He doesn't rant about the pitiful state of the world or preach about the way things ought to be. He doesn't grunt beneath those who keep him down or vent about those who break him. He's not like Bob Dylan, and he's no John Lennon. He's not what you'd consider a classically celebrated songwriter. Still, the Decemberists' Colin Meloy is easily one of today's best.
Listening to Meloy lament with so much conviction and write with so much genius on the group's latest, Her Majesty the Decemberists (Kill Rock Stars), it's clear you don't have to write about how broken your heart is to prove you have one.
The new album whisks its listeners into an anachronistic world of sorry saps, dirty secrets, gymnasts, soldiers and red right ankles. Meloy gets lost in his tunefully antiquated tales no matter where they take him--on the clipper bound for South Australia, upon the rooftops in the dead of night or huddled in the trenches, gazing over the battlefield. Like the Decemberists' last release, Castaways and Cutouts (Hush/Kill Rock Stars), Her Majesty is born of an innovative, bookworm imagination and a phenomenal gift for matching prose to melody, gushing with passion and originality.
"I'm interested in creating a believable narrative, a narrative that you can get lost in," says Meloy, sitting on the back patio of an eastside Portland pub. "And the chords can help that, the melody can help that; it creates a tone that will invite the listener."
To ensure that the invitation was well-crafted, Meloy and company worked with local production guru Larry Crane at Jackpot! Studios on eight of Her Majesty's tracks, laying down the remaining three ("Shanty for the Arethusa," "Chimbley Sweep" and "As I Rise") with Norfolk & Western's Adam Selzer at Type Foundry Recording Studio. Crane helped the band capture a tight, crisp pop sound, while Selzer aided in the glowing ambience and spacious atmosphere.
Crane "will talk shit all day long, but when it comes down to it he's a fantastic engineer," Meloy says with a laugh. "He went at it like a Go Betweens record--it's a little tighter, a little crisper.
"Adam comes from a Calexico/ Giant Sand approach, where 16 tracks is plenty and if you need more you're doing too much."
Despite all the production notes, the characters form the meat of Meloy's songs. Bound by a common adoration for the wretched and the wondrous, Her Majesty gives birth to quirky literary characters then grants each an enthralling soundtrack. The band ransacks 18th-century Welsh villages in the ghostly, marching opener "Shanty for the Arethusa." It abhors "the ocean's garbled vomit on the shore" that is L.A. in the ironic, lofty "Los Angeles, I'm Yours." It ventures into the downtrodden mind of a penniless soul in the stomping, accordion-huffing "Chimbley Sweep." And it weeps and overcomes in the heart-rending, all acoustic "Red Right Ankle."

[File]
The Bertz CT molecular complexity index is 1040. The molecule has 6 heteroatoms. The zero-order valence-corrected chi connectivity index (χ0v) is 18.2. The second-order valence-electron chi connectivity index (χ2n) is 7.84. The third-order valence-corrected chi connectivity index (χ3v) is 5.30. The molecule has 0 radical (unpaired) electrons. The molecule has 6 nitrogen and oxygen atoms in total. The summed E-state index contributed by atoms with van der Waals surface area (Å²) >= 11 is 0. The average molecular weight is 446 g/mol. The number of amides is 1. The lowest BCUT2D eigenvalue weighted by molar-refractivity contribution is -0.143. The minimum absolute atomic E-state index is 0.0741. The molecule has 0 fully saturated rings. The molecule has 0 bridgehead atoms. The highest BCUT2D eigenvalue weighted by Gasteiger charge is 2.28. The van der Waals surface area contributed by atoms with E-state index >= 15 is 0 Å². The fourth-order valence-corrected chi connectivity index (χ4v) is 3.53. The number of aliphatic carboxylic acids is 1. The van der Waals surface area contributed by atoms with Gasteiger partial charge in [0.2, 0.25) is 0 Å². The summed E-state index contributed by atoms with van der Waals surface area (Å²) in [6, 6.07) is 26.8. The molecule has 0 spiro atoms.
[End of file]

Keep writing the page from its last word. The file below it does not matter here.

For many of the tales told, Meloy received some posthumous assistance from Welsh poet Dylan Thomas. Textured by an endearing and delightfully woven arrangement of instrumentation, Her Majesty tips its hat often to Thomas' play Under Milkwood.
"There's tons of stuff that is directly ripped off from Thomas--it's like a hair shy of plagiarism," says Meloy, laughing. "That was a real driving force around writing a lot of those songs, because it's one of my most favorite pieces of writing."
Given that Thomas was known for slipping discreet sexual innuendo into his prose, it's only natural that Her Majesty would submit to a similar position. "Oh, it's totally dirty," says Meloy, snickering. "It's really sweet, it's dirty in a pastoral way. The first lines in 'Billy Liar,' he's masturbating but it's non-offensive because that's a story of an adolescent.
"It's well-intended, it lightens it up and it's funny and sweet," he adds, smiling. A strange sentiment, but Meloy is a bit of a idiosyncratic character.
Having grown up in Helena, Mont., Meloy took a path away from life as usual.
"From an early age, I wasn't fitting into your typical Montana-born and -bred young male, where the status quo was either you were a football player or a rancher," he says, sipping at a pint of brew. "I had a big imaginative life that was overruling and, because of that, I wasn't fitting in too well.
"But it's not difficult to be an outcast in Helena, Montana, believe me," the bespectacled Meloy added, grinning.
But in his wild, wild world--and the history books he'll go down in--he fits in just fine.
Friday, Nov. 7, at Berbati's, 231 SW Ankeny St., 248-4579. 9 pm. Cover. 21+.